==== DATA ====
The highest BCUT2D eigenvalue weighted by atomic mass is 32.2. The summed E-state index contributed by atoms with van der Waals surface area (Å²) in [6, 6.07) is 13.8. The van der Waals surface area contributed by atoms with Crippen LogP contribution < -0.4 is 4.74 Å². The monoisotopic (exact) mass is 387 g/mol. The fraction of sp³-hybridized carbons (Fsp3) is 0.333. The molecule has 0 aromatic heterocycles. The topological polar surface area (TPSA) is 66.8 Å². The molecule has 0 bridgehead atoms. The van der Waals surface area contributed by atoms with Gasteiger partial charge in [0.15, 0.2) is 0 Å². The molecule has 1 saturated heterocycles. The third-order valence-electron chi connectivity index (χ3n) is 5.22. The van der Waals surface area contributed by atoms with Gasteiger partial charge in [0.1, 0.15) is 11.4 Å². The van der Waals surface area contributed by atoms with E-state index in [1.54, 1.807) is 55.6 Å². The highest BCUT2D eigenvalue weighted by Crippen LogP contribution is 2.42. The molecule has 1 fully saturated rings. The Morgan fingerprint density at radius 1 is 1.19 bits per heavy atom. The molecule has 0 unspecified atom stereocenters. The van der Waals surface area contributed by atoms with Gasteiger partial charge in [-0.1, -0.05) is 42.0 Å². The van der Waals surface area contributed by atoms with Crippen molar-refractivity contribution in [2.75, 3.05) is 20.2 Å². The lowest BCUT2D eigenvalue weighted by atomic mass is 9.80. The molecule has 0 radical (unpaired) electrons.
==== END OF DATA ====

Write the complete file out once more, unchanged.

The highest BCUT2D eigenvalue weighted by atomic mass is 32.2. The summed E-state index contributed by atoms with van der Waals surface area (Å²) in [6, 6.07) is 13.8. The van der Waals surface area contributed by atoms with Crippen LogP contribution < -0.4 is 4.74 Å². The monoisotopic (exact) mass is 387 g/mol. The fraction of sp³-hybridized carbons (Fsp3) is 0.333. The molecule has 0 aromatic heterocycles. The topological polar surface area (TPSA) is 66.8 Å². The molecule has 0 bridgehead atoms. The van der Waals surface area contributed by atoms with Gasteiger partial charge in [0.15, 0.2) is 0 Å². The molecule has 1 saturated heterocycles. The third-order valence-electron chi connectivity index (χ3n) is 5.22. The van der Waals surface area contributed by atoms with Gasteiger partial charge in [0.1, 0.15) is 11.4 Å². The van der Waals surface area contributed by atoms with E-state index in [1.54, 1.807) is 55.6 Å². The highest BCUT2D eigenvalue weighted by Crippen LogP contribution is 2.42. The molecule has 1 fully saturated rings. The Morgan fingerprint density at radius 1 is 1.19 bits per heavy atom. The molecule has 0 unspecified atom stereocenters. The van der Waals surface area contributed by atoms with Gasteiger partial charge in [-0.1, -0.05) is 42.0 Å². The van der Waals surface area contributed by atoms with Crippen molar-refractivity contribution in [2.75, 3.05) is 20.2 Å². The lowest BCUT2D eigenvalue weighted by atomic mass is 9.80. The molecule has 0 radical (unpaired) electrons.